While not supposed to replace TOS entirely, MiNT would constitute the kernel of the new OS. In preparation for an official release a lot of things were restructured inside MiNT and memory protection was being added. When Allan Pratt suddenly left Atari, Eric himself was hired to finish the kernel. To manage a multitasking environment Atari also had to develop a replacement for the AES that was not limited to running only 1 application at a time. The new OS thus consisted of MiNT and AES 4.0, and the bundle was called MultiTOS. The MiNT acronym now also was changed into "MiNT Is Now TOS". MultiTOS was released in early 1993 and while finally offering Atari users a multitasking system it also had some serious drawbacks - the system was very slow.

End of TOS

MultiTOS was the last version of TOS ever to be released by Atari. They did release an internal beta version of the long awaited TOS 5.0 which still was a singletasking OS but with some preparations made for going fully multitasking. This beta version contained AES 4.1 and was named TOS 4.92, and while it managed to leak out to some FTP-servers it was naturally not aimed at end users and those who tried it quickly discovered that it was quite buggy and unstable. An updated version of the multitasking GEM replacement in MultiTOS (While also named AES 4.1 it was a newer version of AES than the one distributed with TOS 4.92) was also distributed to developers, but then things came to an abrupt ending.

In the efforts to focus all their resources on the game console Atari Jaguar, Atari had decided to drop all development and support for their computer line. If this would have happened a few years earlier the saga of TOS might have ended here, but two things prevented this from happening. Eric managed to convince his superiors to release the Atari version of MiNT under a less restrictive license, something that made it possible for anyone interested to redistribute their own versions of the OS. Furthermore, MiNT had appeared at a time when internet had started to gain popularity and this had already created a strong MiNT community - the internet provided excellent conditions for coordinating open source developments.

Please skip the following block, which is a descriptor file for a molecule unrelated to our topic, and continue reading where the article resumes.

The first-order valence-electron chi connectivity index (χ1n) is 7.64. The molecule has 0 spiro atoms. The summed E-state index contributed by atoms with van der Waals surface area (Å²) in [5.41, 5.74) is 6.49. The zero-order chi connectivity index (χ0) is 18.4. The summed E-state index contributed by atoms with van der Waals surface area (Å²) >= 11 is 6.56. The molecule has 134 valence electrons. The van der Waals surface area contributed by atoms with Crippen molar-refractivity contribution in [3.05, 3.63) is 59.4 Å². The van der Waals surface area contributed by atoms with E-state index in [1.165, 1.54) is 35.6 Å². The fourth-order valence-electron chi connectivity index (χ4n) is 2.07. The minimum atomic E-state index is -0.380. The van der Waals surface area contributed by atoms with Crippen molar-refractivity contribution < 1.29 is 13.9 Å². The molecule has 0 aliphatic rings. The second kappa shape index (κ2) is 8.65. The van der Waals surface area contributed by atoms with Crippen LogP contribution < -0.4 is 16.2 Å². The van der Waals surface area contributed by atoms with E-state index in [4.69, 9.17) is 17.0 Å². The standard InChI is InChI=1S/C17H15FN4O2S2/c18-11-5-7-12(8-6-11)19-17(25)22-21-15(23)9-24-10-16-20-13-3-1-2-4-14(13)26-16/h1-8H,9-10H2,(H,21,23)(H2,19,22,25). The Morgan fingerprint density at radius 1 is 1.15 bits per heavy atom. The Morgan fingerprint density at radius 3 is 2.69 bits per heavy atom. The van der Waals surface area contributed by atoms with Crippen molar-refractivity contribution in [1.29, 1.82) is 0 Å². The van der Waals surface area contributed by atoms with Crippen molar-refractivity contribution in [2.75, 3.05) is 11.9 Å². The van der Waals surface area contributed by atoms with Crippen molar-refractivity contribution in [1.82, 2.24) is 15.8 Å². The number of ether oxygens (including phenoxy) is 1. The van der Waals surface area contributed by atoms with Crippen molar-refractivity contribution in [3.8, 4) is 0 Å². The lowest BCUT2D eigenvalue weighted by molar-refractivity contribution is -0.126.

(This chapter is used on Wikipedia with permission from http://xaaes.atariforge.net)

The MiNT community

With Atari out of the game, any further development of the operating system was up to either open source efforts or third party developers. Sources for MiNT, the kernel of the OS, were already available under a generous license but despite repeated calls to release sources for the multitasking AES 4.1, Atari never did. The remaining Atari users now had to wait for someone to create a new multitasking GEM replacement from scratch. While MiNT sources were free for anyone to download and modify, MiNT itself was partly copyright of Atari, and so the project was renamed to "FreeMiNT". Even today, FreeMiNT is however most commonly referred to as "MiNT".

(This chapter is used on Wikipedia with permission from http://xaaes.atariforge.net)

AES for MiNT